Not long ago, a wild-eyed man came up to me in a large city, pushing a piece of paper into my hand and saying, in an alarmingly loud voice, "DO YOU KNOW WHERE THE IDEA OF THE UNITARY EXECUTIVE COMES FROM?" I couldn't help but laugh, because I do know (more or less), and the answer isn't quite what he said (which was Hitler, or it might have been Stalin). Because the idea of the unitary executive is so much in the news, and because it is creating a lot of confusion, it might be useful to set out some of the basics here.
Those who believe in a unitary executive need not think that the president can defy the will of Congress, or torture people, or make war on his own. The principle of a "unitary" executive involves only one thing: The president's hierarchical control over implementation ("execution") of federal law. Thus, for example, those who believe in a unitary executive tend to be drawn to the following sorts of positions:
1) as a matter of constitutional law, the president can fire all U.S. Attorneys at will;
2) as a matter of constitutional law, the president can fire the heads of executive agencies at will;
3) as a matter of constitutional law, the president has considerable control over policymaking by executive agencies (e.g., the EPA, the Department of Commerce, the Department of Labor), at least insofar as those agencies are acting within the limits set by Congress;
4) as a matter of constitutional law, the so-called independent regulatory commissions, such as the National Labor Relations Board and the Federal Trade Commission, are troublesome insofar as their heads are not at-will employees of the president;
5) any "independent counsel" statute is constitutionally troublesome insofar as the independent counsel is not an at-will employee of the president;
6) executive privilege can probably be extended, by the president, to all those who exercise discretion and are involved in law implementation within the executive branch.
In American constitutional law, the idea of a unitary executive is nothing new. It goes all the way back to the founding. The Constitution does not create a "plural" executive; Article II, section 1 vests executive power in one person, the president of the United States. The decision to create a unitary rather than plural executive was debated and decided. So in a way, everyone agrees that ours is a unitary executive. (Franklin Delano Roosevelt insisted on that point, and was especially dismayed when the Supreme Court ruled otherwise in its decision holding that the heads of the FTC are not the president's at-will employees.)
But there are real disputes, historical and otherwise, about what unitariness specifically involves. The general disagreement is between those who believe that ours is a "strongly unitary" executive, in the sense signalled by the six propositions listed above, and those who believe that the executive is only "weakly unitary," in the sense that Congress retains power (for example) to create independent agencies and independent prosecutors.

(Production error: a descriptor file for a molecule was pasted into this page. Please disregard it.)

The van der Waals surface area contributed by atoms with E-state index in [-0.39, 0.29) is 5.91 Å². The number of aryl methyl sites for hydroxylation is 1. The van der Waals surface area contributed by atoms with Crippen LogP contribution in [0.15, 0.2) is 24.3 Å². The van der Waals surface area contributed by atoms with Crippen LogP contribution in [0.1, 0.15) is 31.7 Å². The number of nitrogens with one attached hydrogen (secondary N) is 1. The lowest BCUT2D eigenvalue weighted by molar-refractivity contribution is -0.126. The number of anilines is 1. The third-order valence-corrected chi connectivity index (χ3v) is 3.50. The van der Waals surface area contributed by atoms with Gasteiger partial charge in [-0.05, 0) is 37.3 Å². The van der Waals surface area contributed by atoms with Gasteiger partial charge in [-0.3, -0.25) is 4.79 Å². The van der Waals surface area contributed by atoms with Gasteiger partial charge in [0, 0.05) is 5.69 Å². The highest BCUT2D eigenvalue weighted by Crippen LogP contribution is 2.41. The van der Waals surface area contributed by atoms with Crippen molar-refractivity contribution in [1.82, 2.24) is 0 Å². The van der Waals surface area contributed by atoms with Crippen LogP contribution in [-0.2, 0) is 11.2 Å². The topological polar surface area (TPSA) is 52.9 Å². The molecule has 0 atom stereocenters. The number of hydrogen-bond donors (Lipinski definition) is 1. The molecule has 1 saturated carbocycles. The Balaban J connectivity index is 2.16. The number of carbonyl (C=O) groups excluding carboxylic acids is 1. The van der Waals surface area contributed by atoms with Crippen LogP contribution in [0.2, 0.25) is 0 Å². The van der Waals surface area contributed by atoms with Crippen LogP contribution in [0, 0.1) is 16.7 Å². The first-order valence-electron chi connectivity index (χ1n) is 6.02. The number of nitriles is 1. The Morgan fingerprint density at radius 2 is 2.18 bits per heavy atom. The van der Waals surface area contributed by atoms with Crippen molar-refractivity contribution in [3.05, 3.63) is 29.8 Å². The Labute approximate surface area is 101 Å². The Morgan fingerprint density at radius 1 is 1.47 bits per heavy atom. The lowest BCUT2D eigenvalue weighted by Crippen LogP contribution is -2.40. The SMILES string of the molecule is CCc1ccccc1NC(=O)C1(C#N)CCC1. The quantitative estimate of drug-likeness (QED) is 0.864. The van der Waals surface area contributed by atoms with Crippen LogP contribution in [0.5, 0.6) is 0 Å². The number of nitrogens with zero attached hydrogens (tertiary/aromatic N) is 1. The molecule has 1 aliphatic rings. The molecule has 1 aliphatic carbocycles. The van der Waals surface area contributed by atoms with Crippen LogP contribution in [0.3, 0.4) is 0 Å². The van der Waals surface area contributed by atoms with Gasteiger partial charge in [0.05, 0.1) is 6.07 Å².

Gerhard Casper, for example, has vigorously argued that the Constitution gives Congress broad authority to structure the executive branch, by insulating law implementation from complete presidential control. Others, including Steve Calabresi, have vigorously disagreed, contending that the document and its history clearly forbid Congress from intruding on the president's authority to run the executive branch. (I am simplifying some complexities in their positions here.)
There are two dimensions to the debate over the nature of the unitary executive. The first is historical. What was the original understanding? The second is about interpretation across a span of many years. When the national government is so much larger than it originally was, is the claim for a strongly unitary executive more powerful, or less so, supposing that we seek to maintain fidelity to the document's original goals? Abner Greene has argued that the growth of the national government has made the argument for a strongly unitary executive branch less powerful; Larry Lessig and I have argued that the argument has become more powerful.
Under President Reagan, the executive branch argued, with real vigor, on behalf of a strongly unitary executive. The Supreme Court has resisted those arguments. But many issues are open, and in approaching the open questions recent presidents have tended to continue to argue that the executive is strongly unitary.
The most important point is that the claim for the unitary executive is not a general claim about the President's power to act on his own or to contradict the will of Congress. You can believe in a strongly unitary executive branch while also believing that the President cannot make war, or torture people, or engage in foreign surveillance without congressional authorization. You can also believe that the president can do a lot on his own, or a lot in violation of Congress' will, while also accepting the view that Congress can create independent agencies and independent prosecutors. In short, the debate over the unitary executive is an important but narrow one, and it is a small, distinct subpart of the general debate over presidential power.